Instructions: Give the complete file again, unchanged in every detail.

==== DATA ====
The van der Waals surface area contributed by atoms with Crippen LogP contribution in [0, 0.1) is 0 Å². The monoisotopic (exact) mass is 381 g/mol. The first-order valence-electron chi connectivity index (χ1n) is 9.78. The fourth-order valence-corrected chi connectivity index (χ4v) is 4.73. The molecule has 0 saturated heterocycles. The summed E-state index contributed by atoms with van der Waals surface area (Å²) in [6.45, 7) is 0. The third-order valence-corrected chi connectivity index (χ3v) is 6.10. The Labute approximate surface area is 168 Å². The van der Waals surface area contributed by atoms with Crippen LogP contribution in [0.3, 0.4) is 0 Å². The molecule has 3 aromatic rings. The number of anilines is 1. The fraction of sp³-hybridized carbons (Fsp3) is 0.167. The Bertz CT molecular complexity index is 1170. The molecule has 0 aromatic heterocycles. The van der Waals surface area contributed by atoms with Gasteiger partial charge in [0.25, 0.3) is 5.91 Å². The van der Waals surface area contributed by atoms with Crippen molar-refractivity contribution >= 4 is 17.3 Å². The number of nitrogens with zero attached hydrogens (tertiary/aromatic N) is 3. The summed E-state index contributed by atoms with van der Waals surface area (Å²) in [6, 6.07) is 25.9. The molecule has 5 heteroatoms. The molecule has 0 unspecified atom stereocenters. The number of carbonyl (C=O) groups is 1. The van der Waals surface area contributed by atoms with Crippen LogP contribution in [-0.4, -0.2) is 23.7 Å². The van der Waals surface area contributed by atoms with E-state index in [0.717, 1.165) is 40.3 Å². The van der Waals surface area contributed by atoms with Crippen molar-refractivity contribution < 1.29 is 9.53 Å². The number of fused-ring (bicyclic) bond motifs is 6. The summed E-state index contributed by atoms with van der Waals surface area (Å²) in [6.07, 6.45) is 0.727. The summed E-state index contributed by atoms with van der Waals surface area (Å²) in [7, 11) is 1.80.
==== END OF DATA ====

The van der Waals surface area contributed by atoms with Crippen LogP contribution in [0, 0.1) is 0 Å². The monoisotopic (exact) mass is 381 g/mol. The first-order valence-electron chi connectivity index (χ1n) is 9.78. The fourth-order valence-corrected chi connectivity index (χ4v) is 4.73. The molecule has 0 saturated heterocycles. The summed E-state index contributed by atoms with van der Waals surface area (Å²) in [6.45, 7) is 0. The third-order valence-corrected chi connectivity index (χ3v) is 6.10. The Labute approximate surface area is 168 Å². The van der Waals surface area contributed by atoms with Crippen LogP contribution in [0.3, 0.4) is 0 Å². The molecule has 3 aromatic rings. The number of anilines is 1. The fraction of sp³-hybridized carbons (Fsp3) is 0.167. The Bertz CT molecular complexity index is 1170. The molecule has 0 aromatic heterocycles. The van der Waals surface area contributed by atoms with Gasteiger partial charge in [0.25, 0.3) is 5.91 Å². The van der Waals surface area contributed by atoms with Crippen molar-refractivity contribution >= 4 is 17.3 Å². The number of nitrogens with zero attached hydrogens (tertiary/aromatic N) is 3. The summed E-state index contributed by atoms with van der Waals surface area (Å²) in [6, 6.07) is 25.9. The molecule has 5 heteroatoms. The molecule has 0 unspecified atom stereocenters. The number of carbonyl (C=O) groups is 1. The van der Waals surface area contributed by atoms with Crippen LogP contribution in [-0.4, -0.2) is 23.7 Å². The van der Waals surface area contributed by atoms with E-state index in [0.717, 1.165) is 40.3 Å². The van der Waals surface area contributed by atoms with Crippen molar-refractivity contribution < 1.29 is 9.53 Å². The number of fused-ring (bicyclic) bond motifs is 6. The summed E-state index contributed by atoms with van der Waals surface area (Å²) in [6.07, 6.45) is 0.727. The summed E-state index contributed by atoms with van der Waals surface area (Å²) in [7, 11) is 1.80.